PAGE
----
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A variable declaration at the top level in a file (not inside a function definition) declares a file-scope variable. Loading a program allocates the storage for all the file-scope variables in it, and initializes them too.
Each file-scope variable is either static (limited to one
compilation module) or global (shared with all compilation
modules in the program). To make the variable static, write the
static at the start of the declaration. Omitting
static makes the variable global.
The initial value for a file-scope variable can’t depend on the contents of storage, and can’t call any functions.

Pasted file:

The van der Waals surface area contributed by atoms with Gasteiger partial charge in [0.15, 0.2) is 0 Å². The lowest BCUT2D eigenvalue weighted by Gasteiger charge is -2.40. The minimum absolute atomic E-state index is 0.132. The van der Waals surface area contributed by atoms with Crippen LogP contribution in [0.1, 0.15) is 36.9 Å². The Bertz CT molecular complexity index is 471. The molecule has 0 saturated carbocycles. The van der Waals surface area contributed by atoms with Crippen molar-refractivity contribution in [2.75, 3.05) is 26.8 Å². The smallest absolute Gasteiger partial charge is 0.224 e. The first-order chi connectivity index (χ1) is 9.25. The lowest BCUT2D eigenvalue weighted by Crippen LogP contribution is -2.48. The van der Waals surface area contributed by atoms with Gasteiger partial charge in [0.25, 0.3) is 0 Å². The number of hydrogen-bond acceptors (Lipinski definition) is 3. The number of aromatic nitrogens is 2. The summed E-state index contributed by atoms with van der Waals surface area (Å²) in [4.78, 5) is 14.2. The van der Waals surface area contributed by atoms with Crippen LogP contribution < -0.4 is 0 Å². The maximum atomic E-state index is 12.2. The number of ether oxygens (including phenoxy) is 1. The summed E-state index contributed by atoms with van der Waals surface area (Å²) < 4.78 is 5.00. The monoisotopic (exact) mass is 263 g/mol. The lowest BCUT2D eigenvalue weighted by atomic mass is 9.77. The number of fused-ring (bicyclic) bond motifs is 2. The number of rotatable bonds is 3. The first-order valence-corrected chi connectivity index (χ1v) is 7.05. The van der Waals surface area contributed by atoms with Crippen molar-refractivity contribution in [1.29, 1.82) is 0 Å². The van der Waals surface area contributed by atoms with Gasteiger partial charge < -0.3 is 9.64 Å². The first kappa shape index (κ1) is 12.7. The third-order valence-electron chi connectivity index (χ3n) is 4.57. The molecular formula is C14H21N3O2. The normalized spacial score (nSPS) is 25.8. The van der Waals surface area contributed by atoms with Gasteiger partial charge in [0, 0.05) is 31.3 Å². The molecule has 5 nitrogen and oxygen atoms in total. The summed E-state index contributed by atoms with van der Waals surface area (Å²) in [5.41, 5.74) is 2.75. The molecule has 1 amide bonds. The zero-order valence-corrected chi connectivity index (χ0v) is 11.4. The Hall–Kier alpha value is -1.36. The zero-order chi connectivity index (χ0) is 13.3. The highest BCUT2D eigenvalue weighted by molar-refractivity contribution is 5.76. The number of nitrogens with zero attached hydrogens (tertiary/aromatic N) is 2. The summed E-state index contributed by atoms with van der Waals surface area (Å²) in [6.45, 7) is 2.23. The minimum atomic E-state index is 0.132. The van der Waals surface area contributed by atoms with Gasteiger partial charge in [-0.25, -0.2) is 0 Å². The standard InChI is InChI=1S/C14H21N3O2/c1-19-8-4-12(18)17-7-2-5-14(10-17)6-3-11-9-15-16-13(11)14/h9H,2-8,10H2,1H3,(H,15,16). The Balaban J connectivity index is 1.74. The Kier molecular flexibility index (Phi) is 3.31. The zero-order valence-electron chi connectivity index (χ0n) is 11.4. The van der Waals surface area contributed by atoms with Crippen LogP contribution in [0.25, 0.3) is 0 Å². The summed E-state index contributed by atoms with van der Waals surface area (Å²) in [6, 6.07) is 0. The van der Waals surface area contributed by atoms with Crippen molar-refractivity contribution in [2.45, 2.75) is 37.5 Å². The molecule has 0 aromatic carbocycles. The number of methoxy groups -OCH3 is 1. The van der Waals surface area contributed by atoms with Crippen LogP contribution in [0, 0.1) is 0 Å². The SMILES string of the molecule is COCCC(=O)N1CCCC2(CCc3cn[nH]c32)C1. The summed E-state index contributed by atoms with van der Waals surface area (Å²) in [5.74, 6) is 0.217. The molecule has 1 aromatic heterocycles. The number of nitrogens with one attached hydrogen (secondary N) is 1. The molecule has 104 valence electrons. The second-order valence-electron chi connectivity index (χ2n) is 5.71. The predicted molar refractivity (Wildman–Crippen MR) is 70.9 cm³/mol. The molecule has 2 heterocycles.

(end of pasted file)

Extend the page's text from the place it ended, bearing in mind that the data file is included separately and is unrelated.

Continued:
int foo = 5; /* Valid. */ int bar = foo; /* Invalid! */ int bar = sin (1.0); /* Invalid! */
But it can use the address of another file-scope variable:
int foo; int *bar = &foo; /* Valid. */ int arr; int *bar3 = &arr; /* Valid. */ int *bar4 = arr + 4; /* Valid. */
It is valid for a module to have multiple declarations for a file-scope variable, as long as they are all global or all static, but at most one declaration can specify an initial value for it.